MONTROSE – The missing hiker who suffered what the National Park Service said was an apparent fall at the Black Canyon of the Gunnison National Park last week was identified Monday as 52-year-old Marion Byrd Gamble of Winter Springs, Fla.
Gamble's body was recovered Friday, April 12, nearly 1,000 feet below the canyon's south rim near the Red Truck Draw/Tomichi area, according to the NPS and Montrose County Coroner Dr. Thomas Canfield.
Conditions had been too hazardous and slick to recover Gamble's body after its discovery, on April 9, after Gamble was reported overdue in returning from a permitted day trip within the park on Saturday, April 6.
After finding Gamble's vehicle on April 7, rangers retraced the hiker's route, locating his body two days later.
"Initial investigation indicates the backpacker may have sustained a significant fall in an area adjacent to his proposed route," according to a NPS news release.
Late-season winter weather had reduced visibility enough for rangers to call off the technical recovery until Friday, when park rangers and members of the Black Canyon National Park Technical Search and Rescue team were able to employ a "multiple rope haul system" for the recovery.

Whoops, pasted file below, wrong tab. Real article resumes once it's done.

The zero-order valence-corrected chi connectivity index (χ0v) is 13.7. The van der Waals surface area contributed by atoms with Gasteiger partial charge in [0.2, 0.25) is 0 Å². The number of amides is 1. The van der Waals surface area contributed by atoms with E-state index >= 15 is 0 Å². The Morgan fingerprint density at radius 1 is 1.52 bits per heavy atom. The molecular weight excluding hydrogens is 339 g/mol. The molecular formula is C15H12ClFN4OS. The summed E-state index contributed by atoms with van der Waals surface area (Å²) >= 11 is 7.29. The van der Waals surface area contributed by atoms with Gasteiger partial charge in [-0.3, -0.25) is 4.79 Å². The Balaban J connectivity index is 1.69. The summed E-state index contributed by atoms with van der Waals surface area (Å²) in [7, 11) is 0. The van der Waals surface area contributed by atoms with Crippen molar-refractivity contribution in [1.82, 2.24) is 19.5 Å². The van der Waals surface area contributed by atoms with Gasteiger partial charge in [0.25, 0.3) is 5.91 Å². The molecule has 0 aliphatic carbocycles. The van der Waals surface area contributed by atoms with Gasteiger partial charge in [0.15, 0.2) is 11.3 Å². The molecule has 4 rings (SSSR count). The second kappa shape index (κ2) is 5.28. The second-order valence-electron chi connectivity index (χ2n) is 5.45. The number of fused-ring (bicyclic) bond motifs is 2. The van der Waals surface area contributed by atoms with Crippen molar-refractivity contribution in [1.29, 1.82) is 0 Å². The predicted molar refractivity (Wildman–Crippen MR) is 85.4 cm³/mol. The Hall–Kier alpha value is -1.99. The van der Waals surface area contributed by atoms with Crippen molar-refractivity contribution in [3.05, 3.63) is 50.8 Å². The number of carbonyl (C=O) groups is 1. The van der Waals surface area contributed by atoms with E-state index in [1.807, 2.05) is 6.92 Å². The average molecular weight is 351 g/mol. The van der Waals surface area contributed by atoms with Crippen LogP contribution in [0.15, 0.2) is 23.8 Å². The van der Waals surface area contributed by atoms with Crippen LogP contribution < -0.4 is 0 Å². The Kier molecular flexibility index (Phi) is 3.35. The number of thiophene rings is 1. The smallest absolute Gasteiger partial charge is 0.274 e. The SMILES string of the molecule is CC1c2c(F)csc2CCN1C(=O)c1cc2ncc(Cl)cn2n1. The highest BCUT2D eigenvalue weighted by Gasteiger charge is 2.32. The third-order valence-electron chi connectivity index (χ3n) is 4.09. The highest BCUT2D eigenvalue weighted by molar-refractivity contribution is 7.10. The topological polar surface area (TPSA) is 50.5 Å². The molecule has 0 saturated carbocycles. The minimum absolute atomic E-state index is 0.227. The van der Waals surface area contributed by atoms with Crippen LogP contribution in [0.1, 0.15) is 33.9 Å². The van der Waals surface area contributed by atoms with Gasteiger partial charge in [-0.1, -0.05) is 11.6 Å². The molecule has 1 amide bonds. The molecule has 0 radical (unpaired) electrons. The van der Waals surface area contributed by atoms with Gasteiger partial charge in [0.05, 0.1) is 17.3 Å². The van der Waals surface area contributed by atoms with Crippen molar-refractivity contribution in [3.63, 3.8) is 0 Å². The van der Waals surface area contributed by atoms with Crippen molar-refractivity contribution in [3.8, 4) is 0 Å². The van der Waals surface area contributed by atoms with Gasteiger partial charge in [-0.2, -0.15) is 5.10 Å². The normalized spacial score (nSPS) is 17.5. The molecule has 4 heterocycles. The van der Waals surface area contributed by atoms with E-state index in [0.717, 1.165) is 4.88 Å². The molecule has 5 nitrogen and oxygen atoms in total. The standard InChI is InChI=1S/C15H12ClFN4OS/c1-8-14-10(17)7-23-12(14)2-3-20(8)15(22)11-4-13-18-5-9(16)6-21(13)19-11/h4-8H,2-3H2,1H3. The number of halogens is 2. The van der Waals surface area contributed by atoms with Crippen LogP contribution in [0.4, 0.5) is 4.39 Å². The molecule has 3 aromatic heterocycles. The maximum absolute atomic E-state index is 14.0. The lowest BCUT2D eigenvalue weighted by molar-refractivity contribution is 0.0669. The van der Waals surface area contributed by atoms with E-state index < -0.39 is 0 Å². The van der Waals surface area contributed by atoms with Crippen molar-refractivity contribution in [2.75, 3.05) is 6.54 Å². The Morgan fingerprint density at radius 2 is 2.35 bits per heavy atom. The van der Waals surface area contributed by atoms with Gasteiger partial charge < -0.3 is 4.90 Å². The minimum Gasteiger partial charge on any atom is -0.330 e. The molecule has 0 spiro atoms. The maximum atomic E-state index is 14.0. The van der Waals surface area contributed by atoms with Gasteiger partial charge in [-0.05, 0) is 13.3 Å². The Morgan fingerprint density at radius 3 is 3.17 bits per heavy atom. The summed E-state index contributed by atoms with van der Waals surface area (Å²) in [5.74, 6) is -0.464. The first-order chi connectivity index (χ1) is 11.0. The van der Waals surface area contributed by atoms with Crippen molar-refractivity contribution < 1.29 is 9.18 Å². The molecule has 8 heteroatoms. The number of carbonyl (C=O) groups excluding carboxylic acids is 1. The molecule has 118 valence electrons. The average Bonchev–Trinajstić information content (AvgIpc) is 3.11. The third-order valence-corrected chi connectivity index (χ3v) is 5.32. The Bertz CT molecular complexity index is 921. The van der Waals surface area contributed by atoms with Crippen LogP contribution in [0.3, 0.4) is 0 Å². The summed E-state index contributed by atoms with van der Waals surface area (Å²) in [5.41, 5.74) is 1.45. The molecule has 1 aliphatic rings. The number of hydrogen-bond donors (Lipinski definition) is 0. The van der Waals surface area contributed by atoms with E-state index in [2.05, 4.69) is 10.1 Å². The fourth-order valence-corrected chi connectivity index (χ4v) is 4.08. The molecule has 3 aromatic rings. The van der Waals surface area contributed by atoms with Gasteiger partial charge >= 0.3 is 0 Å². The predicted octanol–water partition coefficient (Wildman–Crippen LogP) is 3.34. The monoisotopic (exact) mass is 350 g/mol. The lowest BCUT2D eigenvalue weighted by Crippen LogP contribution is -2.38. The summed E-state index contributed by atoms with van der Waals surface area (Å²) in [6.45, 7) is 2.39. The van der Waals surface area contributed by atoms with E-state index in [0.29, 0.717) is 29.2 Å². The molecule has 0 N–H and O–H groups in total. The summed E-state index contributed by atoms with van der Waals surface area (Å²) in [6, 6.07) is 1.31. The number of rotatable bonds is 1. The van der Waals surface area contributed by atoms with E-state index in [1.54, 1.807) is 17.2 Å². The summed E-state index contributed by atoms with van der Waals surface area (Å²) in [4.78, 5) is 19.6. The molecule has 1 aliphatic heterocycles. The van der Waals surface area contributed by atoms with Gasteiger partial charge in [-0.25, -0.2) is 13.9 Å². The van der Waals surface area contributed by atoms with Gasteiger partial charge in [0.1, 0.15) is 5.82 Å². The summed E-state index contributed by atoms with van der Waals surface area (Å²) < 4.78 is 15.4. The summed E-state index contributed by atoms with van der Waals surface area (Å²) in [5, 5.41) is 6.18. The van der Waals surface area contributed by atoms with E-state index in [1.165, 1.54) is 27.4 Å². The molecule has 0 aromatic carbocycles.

In a statement released on Tuesday, Canfield said autopsy results revealed the cause of death to be multiple traumatic injuries secondary to a fall. The matter of death is accidental.
POSTED THURSDAY, APRIL 11 at 1:18 p.m.
Conditions Too Slick to Recover Hiker’s Body in Black Canyon
Identity of Victim Has Not Been Released
MONTROSE – Conditions remain too hazardous and "slick" to recover the body of a hiker in Black Canyon of the Gunnison National Park. The hiker has been missing since Saturday.
According to a news release issued on Tuesday, park rangers initiated search efforts for an overdue backpacker on Sunday and located a body on Tuesday. However, with snow and winter weather this week, rangers have not been able to recover the body found some one thousand feet below the canyon's South Rim.
"It's still too slick," said NPS spokesperson Sandra Snell-Dobert. "We're waiting for right window of weather to allow our rangers back into that area."
The backpacker had obtained a backcountry permit indicating he planned to exit the park on Saturday.
After finding the backpacker's car Sunday, rangers retraced the person's intended route.
"Initial investigation indicates the backpacker may have sustained a significant fall in an area adjacent to his proposed route," according to the news release.
Late season winter weather had reduced visibility enough for rangers to call off the technical recovery.
The National Park Service is coordinating an investigation and recovery with the Montrose County Sheriff's office along with the Montrose County's Coroner's office.
The identity of the victim is being withheld pending identity confirmation and notification of family members.